I was looking at parts diagram for a 2002 Unisaw that I located that
didn't have a blade guard or splitter. I was surprised. From the parts
diagram it looks like a real pain to remove the splitter (2 screws,
sideways?). Not only that it would cost $150 to obtain this part.
Maybe I've already deduced why it's "not present"?
Thee may be value in a riving knife instead? FWIW, this saw has a
Unifence that didn't move as smoothly as other fences I've seen, it
needed to be "palm tapped"--but that detail doesn't seem so critical.
Maybe it just needs wax? It locked solid however (though it is Aluminum
and may flex a little--you can see I've been reading! ;) )
Looks like it may either be this saw or a new Grizzly G0691. Does
Grizzly have a "great feeling" fence or just so-so? After all is said
and done, the cost of delivery of both saws is about the same(which
improves the price of the Grizzly, relatively speaking).
The model number on the cabinet is 36-829, which I've since learned is
the model number of the *cabinet*. %-)
The serial number begins 02B, which places it in February, 2002 I think.
It's not a "Platinum edition", it's plain, but it has a little sticker
"USA stripes" on the lower right.
Electric is on left side, motor cover on right side (underneath, not on
the outside), saw is RT.
It's 83" long with Unifence. Based on the date (2002), I think it's
Yep, that shows a different splitter than mine. Mine is a one knob
affair that goes off and on in less than ten seconds.
Since I don't use the blade guard, but I do use the splitter, I cut the
kickback pawls off the splitter and made it short enough that I can
leave it on for sled crosscuts, which is about 95% of crosscutting I do
in the shop.
And it still provides ample kickback protection for rip cuts.
I've got a late 90's Unisaw with the the Besemeyer fence and overhead
guard with the same splitter. Looking at the manual for the overhead
guard it looks like the splitter and the thumb nut set up are
available parts that came with the overhead guard.
Have used this device on a Unisaw and it not only functional, but easy
Easy to install, easy to remove when you don't need it.
Don't let the Unifence deter you. Very flexible:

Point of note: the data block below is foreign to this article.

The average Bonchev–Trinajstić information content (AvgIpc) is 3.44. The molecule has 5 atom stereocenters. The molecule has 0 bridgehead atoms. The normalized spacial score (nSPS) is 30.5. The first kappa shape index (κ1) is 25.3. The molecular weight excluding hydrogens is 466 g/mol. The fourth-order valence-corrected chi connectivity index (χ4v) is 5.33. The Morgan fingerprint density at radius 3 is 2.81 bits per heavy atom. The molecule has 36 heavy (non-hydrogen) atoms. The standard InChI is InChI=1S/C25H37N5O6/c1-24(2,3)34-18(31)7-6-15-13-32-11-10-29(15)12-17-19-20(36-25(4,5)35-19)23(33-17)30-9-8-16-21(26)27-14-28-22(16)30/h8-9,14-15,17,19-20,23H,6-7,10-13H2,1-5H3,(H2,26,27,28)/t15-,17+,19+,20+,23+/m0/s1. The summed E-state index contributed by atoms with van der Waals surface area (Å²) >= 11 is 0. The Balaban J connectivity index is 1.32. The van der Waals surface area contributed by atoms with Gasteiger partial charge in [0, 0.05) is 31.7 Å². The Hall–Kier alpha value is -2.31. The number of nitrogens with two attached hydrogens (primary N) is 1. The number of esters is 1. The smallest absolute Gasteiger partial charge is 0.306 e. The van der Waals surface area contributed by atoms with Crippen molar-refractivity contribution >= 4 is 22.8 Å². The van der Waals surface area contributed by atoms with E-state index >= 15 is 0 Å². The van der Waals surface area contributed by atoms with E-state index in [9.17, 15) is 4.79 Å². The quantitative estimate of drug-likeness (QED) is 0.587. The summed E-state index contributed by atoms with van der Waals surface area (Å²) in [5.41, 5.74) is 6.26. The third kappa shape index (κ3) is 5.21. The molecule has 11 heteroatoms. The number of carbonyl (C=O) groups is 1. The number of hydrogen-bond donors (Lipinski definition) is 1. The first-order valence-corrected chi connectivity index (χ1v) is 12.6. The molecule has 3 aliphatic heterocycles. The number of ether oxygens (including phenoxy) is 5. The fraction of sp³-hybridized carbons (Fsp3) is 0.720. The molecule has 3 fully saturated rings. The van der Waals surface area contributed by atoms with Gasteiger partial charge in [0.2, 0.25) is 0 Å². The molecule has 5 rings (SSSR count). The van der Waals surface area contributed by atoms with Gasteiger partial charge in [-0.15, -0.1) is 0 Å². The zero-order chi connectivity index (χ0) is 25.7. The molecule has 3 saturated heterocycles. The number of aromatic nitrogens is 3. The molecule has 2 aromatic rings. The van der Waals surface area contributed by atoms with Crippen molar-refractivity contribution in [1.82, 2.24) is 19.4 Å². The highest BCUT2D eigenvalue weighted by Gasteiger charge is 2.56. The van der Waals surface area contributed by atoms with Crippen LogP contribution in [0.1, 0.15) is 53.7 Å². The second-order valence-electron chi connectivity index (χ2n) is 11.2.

(Amazon.com product link shortened)
Works great with the delta Unifence. Been using one for ten years and
recommend it. Great for jigs and easy add ons, like sacrificial fences.
Only caveat is that the Unifence doesn't work well with "hold downs" (board
buddies), which I don't use in any event.
This Uni-T-fence is sold in 43" and 36". When ripping a large piece do
you slide your fence forward a bit (toward you), so that you can get
more of the edge of the stuff you are cutting against the fence before
it reaches the blade? Otherwise, I don't understand why one would be
concerned about the additional length here.
Question: If you were trimming a 40" piece of plywood using the fence (I
hesitate to call it "ripping"), would you stand right behind it and hold
it down real well near the blade and hold it real well against the
fence? It seems what is really called for here is a good sled (that
may be supported in part by the extension table as well as the miter
slots). But if that were really true then the fence wouldn't be able
to travel so far away from the blade (50"). I haven't yet really made
sense of this. If I "knew absolutely nothing" this would make more
sense to me...
Ah, my recollection had been that you liked the board buddies. Jim
Tolpin, the author of "Table Saw Secrets" certainly likes them for
dados, and especially for stopped dados. That was what got me thinking
about the Uni-T-fence again. The Woodworking Show is coming to town
You surely already know that dado blades are not allowed in some